The court found the prior troubles between Morrow and his ex-wife tended to show the state of feeling between them and to show motive for the attempted arson.   This finding of nexus was not clearly erroneous, as Morrow's prior behavior in their disintegrated relationship tended to prove a prompt for the criminal acts and explain why Morrow would commit such acts.   See Henderson v. State, 204 Ga.App. 884, 887(2), 420 S.E.2d 813 (1992) (trial court's findings on prior transactions subject to clearly erroneous standard).

 (b) Because the prior troubles were logically connected to the attempted arson and relevant to an issue, “[w]e agree ․ with the implicit finding of the trial court that the probative value of the contested evidence outweighed its prejudicial impact.”  Sheppard v. State, 267 Ga. 276, 280(4), 476 S.E.2d 760 (1996).  “Although evidence of prior difficulties should be received with care and should not be admitted at all if there is no probative connection with the present case, where the evidence sheds light on the defendant's conduct toward the victim, its relevance outweighs its prejudicial effect.”  (Citations and punctuation omitted.)   Goss v. State, 188 Ga.App. 20, 21, 372 S.E.2d 5 (1988).

3. As to Fire Chief Hodges' testimony about how the construction of the apparatus rendered it an explosive device and about the damage the device would have inflicted, Morrow contends (a) Hodges was not tendered and approved as an expert witness, and (b) he was not qualified to be an expert witness on explosive devices.

 (a) Although much preferred for the sake of clarity and certainty and to preclude question, it is not required that an expert be formally tendered.  Lindley v. State, 225 Ga.App. 338, 340-341(1), 484 S.E.2d 33 (1997);  Bacon v. State, 225 Ga.App. 326, 328-329, 483 S.E.2d 894 (1997);  see Henry v. State, 265 Ga. 732, 736(5), 462 S.E.2d 737 (1995);  Maddox v. State, 227 Ga.App. 602, 603(1), 490 S.E.2d 174 (1997).   Like the defendants in Henry v. State, 265 Ga. at 736, 462 S.E.2d 737, and Bacon v. State, 225 Ga.App. at 328, 483 S.E.2d 894, Morrow was afforded an opportunity to challenge Hodges' credentials and to cross-examine him about his testimony.   The lack of a tender was not fatal, for his qualifications to testify as an expert in explosive devices was set out in the record.  Id. at 330-331, 483 S.E.2d 894 (Beasley, J., concurring specially).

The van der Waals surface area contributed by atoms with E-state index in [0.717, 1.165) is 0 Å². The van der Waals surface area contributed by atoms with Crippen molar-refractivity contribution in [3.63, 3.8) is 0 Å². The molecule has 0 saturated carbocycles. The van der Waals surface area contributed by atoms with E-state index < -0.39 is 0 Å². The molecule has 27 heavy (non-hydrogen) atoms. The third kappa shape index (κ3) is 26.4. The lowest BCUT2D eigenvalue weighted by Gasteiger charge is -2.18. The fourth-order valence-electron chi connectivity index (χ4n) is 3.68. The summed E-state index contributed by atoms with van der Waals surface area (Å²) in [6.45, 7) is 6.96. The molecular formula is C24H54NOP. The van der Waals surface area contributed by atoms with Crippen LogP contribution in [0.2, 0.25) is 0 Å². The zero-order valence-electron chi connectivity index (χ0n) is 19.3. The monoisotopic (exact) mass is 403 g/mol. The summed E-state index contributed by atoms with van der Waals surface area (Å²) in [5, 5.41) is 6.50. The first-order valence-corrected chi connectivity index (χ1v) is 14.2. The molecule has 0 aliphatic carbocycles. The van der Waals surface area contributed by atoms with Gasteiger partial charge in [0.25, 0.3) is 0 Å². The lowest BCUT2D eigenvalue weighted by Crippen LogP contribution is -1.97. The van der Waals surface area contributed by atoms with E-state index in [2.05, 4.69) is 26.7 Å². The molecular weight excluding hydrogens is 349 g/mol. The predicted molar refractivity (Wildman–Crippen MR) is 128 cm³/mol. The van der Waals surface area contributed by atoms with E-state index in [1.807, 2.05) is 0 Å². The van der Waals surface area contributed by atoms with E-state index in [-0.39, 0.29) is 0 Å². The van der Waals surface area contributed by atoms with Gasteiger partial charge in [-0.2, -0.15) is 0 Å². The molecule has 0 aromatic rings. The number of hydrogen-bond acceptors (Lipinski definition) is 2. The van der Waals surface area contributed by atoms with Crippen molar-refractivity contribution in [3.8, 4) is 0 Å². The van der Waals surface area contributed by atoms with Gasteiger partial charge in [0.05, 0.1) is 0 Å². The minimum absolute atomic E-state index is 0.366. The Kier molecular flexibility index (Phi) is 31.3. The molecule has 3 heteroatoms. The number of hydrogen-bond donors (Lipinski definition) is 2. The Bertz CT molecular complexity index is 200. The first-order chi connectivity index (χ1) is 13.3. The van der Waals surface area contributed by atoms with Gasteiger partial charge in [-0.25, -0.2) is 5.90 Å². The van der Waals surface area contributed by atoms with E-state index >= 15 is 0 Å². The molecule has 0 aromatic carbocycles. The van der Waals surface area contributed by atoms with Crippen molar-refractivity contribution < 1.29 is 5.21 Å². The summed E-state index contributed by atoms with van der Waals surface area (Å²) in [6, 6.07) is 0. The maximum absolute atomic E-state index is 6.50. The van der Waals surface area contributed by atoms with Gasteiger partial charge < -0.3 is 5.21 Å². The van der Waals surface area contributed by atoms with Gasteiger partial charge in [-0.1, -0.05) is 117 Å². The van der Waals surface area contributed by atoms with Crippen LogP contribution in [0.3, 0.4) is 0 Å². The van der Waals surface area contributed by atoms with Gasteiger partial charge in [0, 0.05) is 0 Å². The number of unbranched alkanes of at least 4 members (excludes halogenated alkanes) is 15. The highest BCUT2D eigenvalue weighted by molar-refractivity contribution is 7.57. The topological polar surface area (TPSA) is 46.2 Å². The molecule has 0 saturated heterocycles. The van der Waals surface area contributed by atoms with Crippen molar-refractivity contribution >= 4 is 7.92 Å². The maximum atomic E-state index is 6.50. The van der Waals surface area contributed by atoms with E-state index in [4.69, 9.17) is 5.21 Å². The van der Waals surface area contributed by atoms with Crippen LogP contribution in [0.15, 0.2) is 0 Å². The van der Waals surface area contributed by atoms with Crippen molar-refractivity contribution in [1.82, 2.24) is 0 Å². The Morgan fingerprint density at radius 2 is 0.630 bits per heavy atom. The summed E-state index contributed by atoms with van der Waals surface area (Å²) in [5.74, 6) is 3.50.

Contrary to Morrow's contention, the court did approve Hodges as an expert witness.   When the State asked Hodges whether the apparatus could potentially explode, Morrow objected on the grounds Hodges was not qualified as an expert and challenged his experience as inadequate.   The court overruled the objection.   Similarly, when the State asked him to opine on what role the chlorine would serve in the apparatus, Morrow objected on the same ground, which was again overruled.   Such rulings of the court “implicitly constituted its acceptance of [Hodges'] expert qualifications.”  Lindley, supra, 225 Ga.App. at 341, 484 S.E.2d 33;  see Stewart v. State, 246 Ga. 70, 75(4)(a), 268 S.E.2d 906 (1980) (by overruling such objections the court “in effect accepted [the witness] as an expert”).

 (b) Hodges was competent to testify as an expert witness in explosive devices.  “To qualify as an expert generally all that is required is that a person must have been educated in a particular skill or profession:  his special knowledge may be derived from experience as well as study.   It is a matter within the sound discretion of the trial judge as to whether a witness has such learning and experience in a particular area to be deemed an expert.”  (Citation and punctuation omitted.)  Bacon, supra, 225 Ga.App. at 329, 483 S.E.2d 894;  see Jones v. State, 198 Ga.App. 303, 306(3), 401 S.E.2d 322 (1991).

Hodges had attended arson schools and had also received specific training on explosive devices.   Having fought fires for over twenty years in various capacities, from firefighter to fire chief, he had experiences with gasoline fires and explosives, including four bombs.   Even though Hodges did not consider his experience extensive and in fact did not consider himself an explosives expert, similar expressions of doubt in Askew v. State, 185 Ga.App. 282, 363 S.E.2d 844 (1987), did not render the witness unqualified.   “ ‘The question of whether or not a witness is entitled to be designated as an expert addresses itself to the sound discretion of the trial court.   The doubt as expressed by the witness did not denigrate [his] credentials.’ ”  (Citation omitted.)  Id. at 282(1), 363 S.E.2d 844.

 Even if the court had erred in accepting Hodges as an expert witness in explosive devices, the error was harmless.   Hodges' testimony as to the explosive nature of the gasoline, the ignition of the substances in the bomb, the role of the chlorine, and the potential damage was all confirmed by other explosives experts whose qualifications Morrow did not and does not question.

Judgment affirmed.


McMURRAY, P.J., and SMITH, J., concur.

Copied to clipboard